It appears as if the concern about the 2010 mid term debacle that awaits Democrats in the House and Senate is going mainstream now. One of the AP’s most ardent Obama apologists, Liz Sidoti, passes on some alarming news for The One’s faithful legions:
The news is worse for other Democrats. For the first time this year, about as many Americans approve of congressional Republicans as Democrats — 38 percent to 41 percent — and neither has an edge when it comes to the party voters want controlling Congress. Democrats also have lost their advantage on the economy; people now trust both parties equally on that, another first in 2010.
Roughly half want to fire their own congressman.
And it could get worse for Democrats: One-third of those surveyed consider themselves tea party supporters and three-quarters of those people are overwhelmingly Republicans or right-leaning independents. That means they are more likely to vote with the GOP in this fall’s midterms, when energized base voters will be crucial amid the typical low turnout of a non-presidential election year.
Does that sound familiar? And remember, this is an AP sponsored poll. A plethora of other polls indicate even worse news for President Obama and Speaker Pelosi. The over/under on Democrat losses in the House is floating around fifty right now. Nate Silver has an interesting graph (which I have linked to before) that tracks potential Democratic losses in the House of Representatives relative to the generic ballot count. Readers might want to bookmark that graph as more data emerges about electoral sentiment. Also, Real Clear Politics has some interesting comments:
So how bad could 2010 get for the Democrats? Let me say upfront that I tend to agree with analysts who argue that if we move into a “V”-shaped recovery and President Obama’s job approval improves, Democratic losses could be limited to twenty or twenty-five seats.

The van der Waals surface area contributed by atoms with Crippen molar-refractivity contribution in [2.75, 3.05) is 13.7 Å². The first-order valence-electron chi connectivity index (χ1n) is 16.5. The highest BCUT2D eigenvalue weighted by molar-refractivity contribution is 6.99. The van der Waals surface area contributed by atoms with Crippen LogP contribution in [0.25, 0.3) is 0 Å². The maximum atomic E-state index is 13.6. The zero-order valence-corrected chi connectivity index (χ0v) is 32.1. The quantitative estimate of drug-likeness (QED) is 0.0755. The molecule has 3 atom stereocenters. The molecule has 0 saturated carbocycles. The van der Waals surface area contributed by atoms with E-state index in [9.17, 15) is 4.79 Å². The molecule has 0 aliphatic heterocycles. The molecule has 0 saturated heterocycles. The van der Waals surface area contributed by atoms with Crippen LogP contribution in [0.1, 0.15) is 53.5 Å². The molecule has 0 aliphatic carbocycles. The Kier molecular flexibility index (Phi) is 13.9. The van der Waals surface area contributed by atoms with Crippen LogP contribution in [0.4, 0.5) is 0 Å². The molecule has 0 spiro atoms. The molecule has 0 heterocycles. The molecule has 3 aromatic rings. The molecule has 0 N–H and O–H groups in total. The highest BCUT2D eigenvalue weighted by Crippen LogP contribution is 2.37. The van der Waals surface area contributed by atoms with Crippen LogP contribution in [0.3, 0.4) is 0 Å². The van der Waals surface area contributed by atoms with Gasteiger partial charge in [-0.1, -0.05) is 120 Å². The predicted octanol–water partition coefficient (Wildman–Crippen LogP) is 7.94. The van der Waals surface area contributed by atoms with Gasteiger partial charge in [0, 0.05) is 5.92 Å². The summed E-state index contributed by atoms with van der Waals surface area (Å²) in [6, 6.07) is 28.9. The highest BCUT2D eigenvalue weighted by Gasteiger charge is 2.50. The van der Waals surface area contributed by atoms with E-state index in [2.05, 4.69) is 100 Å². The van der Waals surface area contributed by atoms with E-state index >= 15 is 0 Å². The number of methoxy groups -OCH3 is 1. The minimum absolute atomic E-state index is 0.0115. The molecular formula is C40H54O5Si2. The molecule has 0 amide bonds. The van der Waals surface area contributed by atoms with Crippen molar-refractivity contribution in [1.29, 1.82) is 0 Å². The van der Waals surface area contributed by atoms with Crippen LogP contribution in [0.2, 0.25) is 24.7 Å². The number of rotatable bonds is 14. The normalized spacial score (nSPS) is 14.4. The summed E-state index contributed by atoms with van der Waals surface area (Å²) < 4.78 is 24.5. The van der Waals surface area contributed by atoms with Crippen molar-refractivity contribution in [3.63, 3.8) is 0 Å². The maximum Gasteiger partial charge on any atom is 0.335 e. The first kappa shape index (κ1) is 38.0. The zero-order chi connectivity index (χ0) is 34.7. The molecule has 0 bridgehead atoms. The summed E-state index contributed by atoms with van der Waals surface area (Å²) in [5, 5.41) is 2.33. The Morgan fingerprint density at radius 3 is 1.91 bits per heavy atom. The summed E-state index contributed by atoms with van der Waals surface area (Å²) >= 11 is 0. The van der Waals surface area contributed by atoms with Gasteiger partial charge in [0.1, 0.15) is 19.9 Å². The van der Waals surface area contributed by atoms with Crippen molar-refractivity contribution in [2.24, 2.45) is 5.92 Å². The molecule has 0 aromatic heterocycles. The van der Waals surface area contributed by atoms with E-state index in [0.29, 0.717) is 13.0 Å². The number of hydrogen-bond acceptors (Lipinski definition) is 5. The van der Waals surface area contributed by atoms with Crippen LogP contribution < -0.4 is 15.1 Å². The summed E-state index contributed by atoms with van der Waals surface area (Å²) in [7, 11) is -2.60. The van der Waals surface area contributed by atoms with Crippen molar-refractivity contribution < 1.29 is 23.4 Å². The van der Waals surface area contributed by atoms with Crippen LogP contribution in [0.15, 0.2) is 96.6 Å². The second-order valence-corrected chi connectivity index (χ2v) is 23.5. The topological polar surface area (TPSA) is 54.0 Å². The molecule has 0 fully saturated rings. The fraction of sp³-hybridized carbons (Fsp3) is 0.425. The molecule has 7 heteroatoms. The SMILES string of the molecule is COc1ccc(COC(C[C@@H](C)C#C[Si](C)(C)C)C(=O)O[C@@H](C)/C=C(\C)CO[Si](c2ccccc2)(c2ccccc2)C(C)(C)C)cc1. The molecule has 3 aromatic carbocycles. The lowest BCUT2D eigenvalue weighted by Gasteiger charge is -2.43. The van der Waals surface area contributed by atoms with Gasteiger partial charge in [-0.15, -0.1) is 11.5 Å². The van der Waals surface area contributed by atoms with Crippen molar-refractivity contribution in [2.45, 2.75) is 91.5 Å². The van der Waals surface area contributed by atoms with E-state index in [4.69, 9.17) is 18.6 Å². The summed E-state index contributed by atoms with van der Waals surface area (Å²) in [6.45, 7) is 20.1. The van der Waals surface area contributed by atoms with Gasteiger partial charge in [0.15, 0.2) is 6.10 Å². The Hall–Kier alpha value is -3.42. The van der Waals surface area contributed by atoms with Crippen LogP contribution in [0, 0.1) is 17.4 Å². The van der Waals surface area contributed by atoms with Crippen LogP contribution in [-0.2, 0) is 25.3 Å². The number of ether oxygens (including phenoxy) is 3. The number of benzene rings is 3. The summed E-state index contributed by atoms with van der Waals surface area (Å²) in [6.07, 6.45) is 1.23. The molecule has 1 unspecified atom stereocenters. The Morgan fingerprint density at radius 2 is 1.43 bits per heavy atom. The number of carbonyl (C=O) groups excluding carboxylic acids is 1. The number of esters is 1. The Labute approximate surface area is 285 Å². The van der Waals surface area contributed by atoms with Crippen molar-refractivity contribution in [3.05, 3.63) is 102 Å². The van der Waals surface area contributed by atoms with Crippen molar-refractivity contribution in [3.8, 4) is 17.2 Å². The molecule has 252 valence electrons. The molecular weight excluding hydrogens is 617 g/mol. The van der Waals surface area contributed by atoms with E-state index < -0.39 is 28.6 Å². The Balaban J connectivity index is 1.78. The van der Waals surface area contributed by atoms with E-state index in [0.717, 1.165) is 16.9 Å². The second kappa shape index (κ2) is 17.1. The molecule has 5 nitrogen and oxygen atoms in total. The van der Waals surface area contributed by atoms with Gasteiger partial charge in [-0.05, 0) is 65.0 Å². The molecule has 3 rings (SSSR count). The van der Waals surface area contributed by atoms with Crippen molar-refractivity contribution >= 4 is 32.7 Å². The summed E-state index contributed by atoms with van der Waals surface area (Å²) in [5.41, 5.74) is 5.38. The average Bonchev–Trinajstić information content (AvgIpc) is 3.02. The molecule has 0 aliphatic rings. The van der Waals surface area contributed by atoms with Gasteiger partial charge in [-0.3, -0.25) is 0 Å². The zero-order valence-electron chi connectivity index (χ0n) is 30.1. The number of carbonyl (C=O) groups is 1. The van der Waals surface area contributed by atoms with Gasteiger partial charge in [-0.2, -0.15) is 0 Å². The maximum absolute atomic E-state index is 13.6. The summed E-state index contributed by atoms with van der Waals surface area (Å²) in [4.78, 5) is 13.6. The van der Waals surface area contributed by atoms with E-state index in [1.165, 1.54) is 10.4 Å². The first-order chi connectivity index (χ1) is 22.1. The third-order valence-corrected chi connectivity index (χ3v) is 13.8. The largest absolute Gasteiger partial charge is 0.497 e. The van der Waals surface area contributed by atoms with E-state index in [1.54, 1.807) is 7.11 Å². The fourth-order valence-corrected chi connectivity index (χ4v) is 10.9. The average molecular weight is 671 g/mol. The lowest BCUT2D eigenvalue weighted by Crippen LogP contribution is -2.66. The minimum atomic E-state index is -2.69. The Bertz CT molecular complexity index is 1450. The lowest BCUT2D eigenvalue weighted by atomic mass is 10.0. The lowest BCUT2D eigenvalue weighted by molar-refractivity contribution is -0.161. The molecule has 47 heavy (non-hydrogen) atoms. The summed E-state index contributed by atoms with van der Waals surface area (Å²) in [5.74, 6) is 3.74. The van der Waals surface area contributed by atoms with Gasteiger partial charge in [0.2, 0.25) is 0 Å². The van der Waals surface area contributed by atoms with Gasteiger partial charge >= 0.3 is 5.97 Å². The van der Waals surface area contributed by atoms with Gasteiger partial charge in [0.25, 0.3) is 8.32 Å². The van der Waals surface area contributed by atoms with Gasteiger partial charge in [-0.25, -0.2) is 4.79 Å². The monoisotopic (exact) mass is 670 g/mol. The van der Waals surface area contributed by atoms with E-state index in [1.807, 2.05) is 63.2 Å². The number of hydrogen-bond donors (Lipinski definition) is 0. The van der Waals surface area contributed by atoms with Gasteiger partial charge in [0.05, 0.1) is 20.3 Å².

That said, I think those who suggest that the House is barely in play, or that we are a long way from a 1994-style scenario are missing the mark. A 1994-style scenario is probably the most likely outcome at this point. Moreover, it is well within the realm of possibility – not merely a far-fetched scenario – that Democratic losses could climb into the 80 or 90-seat range. The Democrats are sailing into a perfect storm of factors influencing a midterm election, and if the situation declines for them in the ensuing months, I wouldn’t be shocked to see Democratic losses eclipse 100 seats.
I’m not so sure about the 100 seat turnover (but keep your eye on the generic ballot and Silver’s analysis), but I’m certain about one thing. There will be no V shaped recovery because there are no pro growth policies in the Obama / Pelosi legislative pipeline, much less passed legislation that will encourage employment recovery. And there is nothing Democrats can or will do in the intervening months to change this. As I have said before, we are witnessing a political implosion of monumental proportions right now.